Is marriage in your near future? Before you say “I do,” you need to make sure you’re financially prepared for this major milestone. We have outlined six financial steps you and your partner need to take before walking down the aisle.
- Open the Doors of Communication – Have you already had the big “money talk”? Financial discussions now can prevent many arguments and disruptions in the future. During your initial “money talk,” we suggest swapping and analyzing credit reports. You can obtain a free credit report each year from AnnualCreditReport.com. And remember, one talk isn’t enough. Schedule regular discussions about your financial goals, priorities and action plans.
- Create a New Budget – How will marriage impact your monthly budget? Once your goals and priorities have been established, you need to create a budget that takes all income and debts into account. You also need to determine how to pay bills and through which bank accounts. Will you have a joint account, separate accounts, or a mix? Which bank accounts will be designated for which types of purchases?
- Pay Down High Interest Debt – Debt you have acquired yourself doesn’t transfer to a spouse upon marriage. In order to start your marriage off on the best financial foot, focus on paying down or paying off your high interest debt first. Doing so will allow you and your partner to reach savings goals faster and with less friction.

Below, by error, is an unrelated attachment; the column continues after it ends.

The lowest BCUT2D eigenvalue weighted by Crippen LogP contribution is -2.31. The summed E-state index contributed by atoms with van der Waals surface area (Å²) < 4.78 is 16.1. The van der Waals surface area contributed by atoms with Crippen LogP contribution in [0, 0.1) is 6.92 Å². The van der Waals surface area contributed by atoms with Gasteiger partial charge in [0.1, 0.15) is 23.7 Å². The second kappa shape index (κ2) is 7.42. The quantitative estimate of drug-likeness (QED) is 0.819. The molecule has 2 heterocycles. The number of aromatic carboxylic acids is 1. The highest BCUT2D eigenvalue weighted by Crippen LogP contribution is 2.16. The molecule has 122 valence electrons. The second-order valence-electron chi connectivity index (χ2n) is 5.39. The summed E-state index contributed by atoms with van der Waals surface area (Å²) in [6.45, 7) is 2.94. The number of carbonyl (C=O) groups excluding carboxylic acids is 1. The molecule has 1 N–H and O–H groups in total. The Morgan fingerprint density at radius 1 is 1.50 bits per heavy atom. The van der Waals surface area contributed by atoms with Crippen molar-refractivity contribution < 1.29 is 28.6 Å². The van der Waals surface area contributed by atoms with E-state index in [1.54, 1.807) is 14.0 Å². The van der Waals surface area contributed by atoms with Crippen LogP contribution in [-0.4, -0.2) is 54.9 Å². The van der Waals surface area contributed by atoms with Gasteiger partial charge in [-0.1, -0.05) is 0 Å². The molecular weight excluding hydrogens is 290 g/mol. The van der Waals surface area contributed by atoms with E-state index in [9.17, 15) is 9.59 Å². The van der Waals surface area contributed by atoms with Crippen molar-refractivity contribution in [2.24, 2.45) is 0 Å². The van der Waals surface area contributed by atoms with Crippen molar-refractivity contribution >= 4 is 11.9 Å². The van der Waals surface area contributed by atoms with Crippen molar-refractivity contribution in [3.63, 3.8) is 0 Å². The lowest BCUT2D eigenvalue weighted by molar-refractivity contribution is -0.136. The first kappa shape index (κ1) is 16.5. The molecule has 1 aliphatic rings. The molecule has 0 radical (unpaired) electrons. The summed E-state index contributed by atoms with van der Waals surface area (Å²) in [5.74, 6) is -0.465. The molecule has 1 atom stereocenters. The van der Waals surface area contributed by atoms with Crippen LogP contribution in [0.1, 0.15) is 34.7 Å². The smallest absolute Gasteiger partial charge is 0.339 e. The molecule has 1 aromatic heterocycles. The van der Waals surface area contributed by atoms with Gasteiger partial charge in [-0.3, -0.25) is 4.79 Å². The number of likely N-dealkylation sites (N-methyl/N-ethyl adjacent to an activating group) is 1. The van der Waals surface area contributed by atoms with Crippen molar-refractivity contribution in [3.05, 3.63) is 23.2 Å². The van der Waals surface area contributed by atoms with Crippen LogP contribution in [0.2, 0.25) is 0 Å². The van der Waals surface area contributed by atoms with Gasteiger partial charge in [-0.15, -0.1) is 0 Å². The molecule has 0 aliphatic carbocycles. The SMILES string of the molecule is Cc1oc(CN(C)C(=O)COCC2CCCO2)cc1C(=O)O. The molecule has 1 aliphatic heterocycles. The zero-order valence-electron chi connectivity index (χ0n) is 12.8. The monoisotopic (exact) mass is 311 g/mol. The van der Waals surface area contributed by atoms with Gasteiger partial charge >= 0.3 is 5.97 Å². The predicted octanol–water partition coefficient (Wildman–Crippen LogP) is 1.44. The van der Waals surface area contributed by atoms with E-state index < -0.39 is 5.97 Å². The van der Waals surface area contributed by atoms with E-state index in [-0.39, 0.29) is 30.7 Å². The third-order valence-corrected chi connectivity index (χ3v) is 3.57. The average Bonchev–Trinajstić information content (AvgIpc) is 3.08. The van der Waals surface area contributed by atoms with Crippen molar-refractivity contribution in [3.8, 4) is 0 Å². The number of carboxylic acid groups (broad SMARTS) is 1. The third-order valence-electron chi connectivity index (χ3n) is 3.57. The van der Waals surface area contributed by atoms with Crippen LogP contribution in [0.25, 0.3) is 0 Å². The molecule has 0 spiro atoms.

- Plan Childcare Costs – If you plan to have children or already have children, you need to decide how child rearing costs will be handled, from medical bills to child care to college tuition. A long-term savings plan can be crucial to ensuring the entire family’s financial security. You may also want to look into a 529 Plan to cover future college costs.
- Establish Retirement Accounts – It’s never too early to start saving for retirement. In fact, the earlier the better. If your employer offers a 401(k) package, be sure to enroll and take advantage of the full match. IRAs are also great options, especially for those who don’t have access to a 401(k).
- Consider Legal Protection – Prenuptial agreements, or prenups, are legal contracts some couples enter into before marriage. While the content varies, financial matters are commonly spelled out in the event of a divorce. If you, your partner or both possess significant wealth or debts, it’s wise to have a written agreement. Most young couples that haven’t acquired significant wealth don’t need a prenup and are better off saving the money. A prenup can be important for second marriages when one person wants to make sure the bulk of his or her estate goes to children from an earlier marriage.